A new wave of technology companies is finally getting into the mobile commerce game.
A new wave of technology companies is finally—some would say inevitably—getting into the mobile commerce game. Instagram and Pinterest have both recently launched “buy buttons.” Even Google, which has long allowed retail rivals such as Amazon to dominate mobile commerce, recently announced that it will display shoppable links alongside mobile searches.
More searches now happen on mobile than desktop in 10 countries, including the United States and Japan, and the list is likely to lengthen. But so far, brands hoping to convert time spent on mobile devices into purchases have struggled to integrate e-commerce with the apps consumers already use. Previously, brands that wanted to sell via Instagram, for example, had to use third-party apps and time-sucking workarounds that just didn’t make sense. “I can’t tell you how many people are saying on big brands’ posts, ‘How do I buy this?’” said Jason Stein of social media agency Laundry Service in Adweek. “There is a demand that people want to take action.”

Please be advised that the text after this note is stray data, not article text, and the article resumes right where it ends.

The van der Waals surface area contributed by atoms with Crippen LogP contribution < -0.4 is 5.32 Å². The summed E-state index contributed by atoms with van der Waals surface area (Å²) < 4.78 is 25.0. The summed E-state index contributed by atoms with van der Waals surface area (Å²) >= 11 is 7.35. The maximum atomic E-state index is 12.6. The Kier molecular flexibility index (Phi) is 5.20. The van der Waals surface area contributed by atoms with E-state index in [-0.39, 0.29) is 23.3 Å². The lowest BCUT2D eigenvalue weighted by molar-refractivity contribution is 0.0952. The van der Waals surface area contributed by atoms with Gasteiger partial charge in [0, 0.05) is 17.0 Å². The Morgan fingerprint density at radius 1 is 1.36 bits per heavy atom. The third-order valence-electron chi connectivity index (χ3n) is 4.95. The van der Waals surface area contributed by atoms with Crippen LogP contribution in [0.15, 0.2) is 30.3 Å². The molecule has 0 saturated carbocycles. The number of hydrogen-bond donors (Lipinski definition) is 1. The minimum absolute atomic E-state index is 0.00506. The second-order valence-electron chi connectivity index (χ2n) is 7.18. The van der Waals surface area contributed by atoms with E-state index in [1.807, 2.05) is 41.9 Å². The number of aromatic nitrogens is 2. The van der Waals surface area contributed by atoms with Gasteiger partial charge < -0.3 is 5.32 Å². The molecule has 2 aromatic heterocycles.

The moves are not entirely driven by consumer demand for seamless shopping—colossally valued social networks like Pinterest need to boost revenue. And Instagram, a billion-dollar acquisition for Facebook, has only tiptoed into advertising so far and needs to find new revenue streams if it hopes to generate significant returns.
“Everything Is Retail,” a trend we highlighted in our 10th anniversary report, noted that mobile technology is turning a wide range of interactions into potentially shoppable moments. But some consumers dislike these innovations, especially on platforms that they normally use to share intimate, personal moments. If shopping interfaces are too disruptive, consumers may balk. Brands hoping to make the most of these new platforms should be wary of introducing too much mobile commerce too soon.
Image credit: Adweek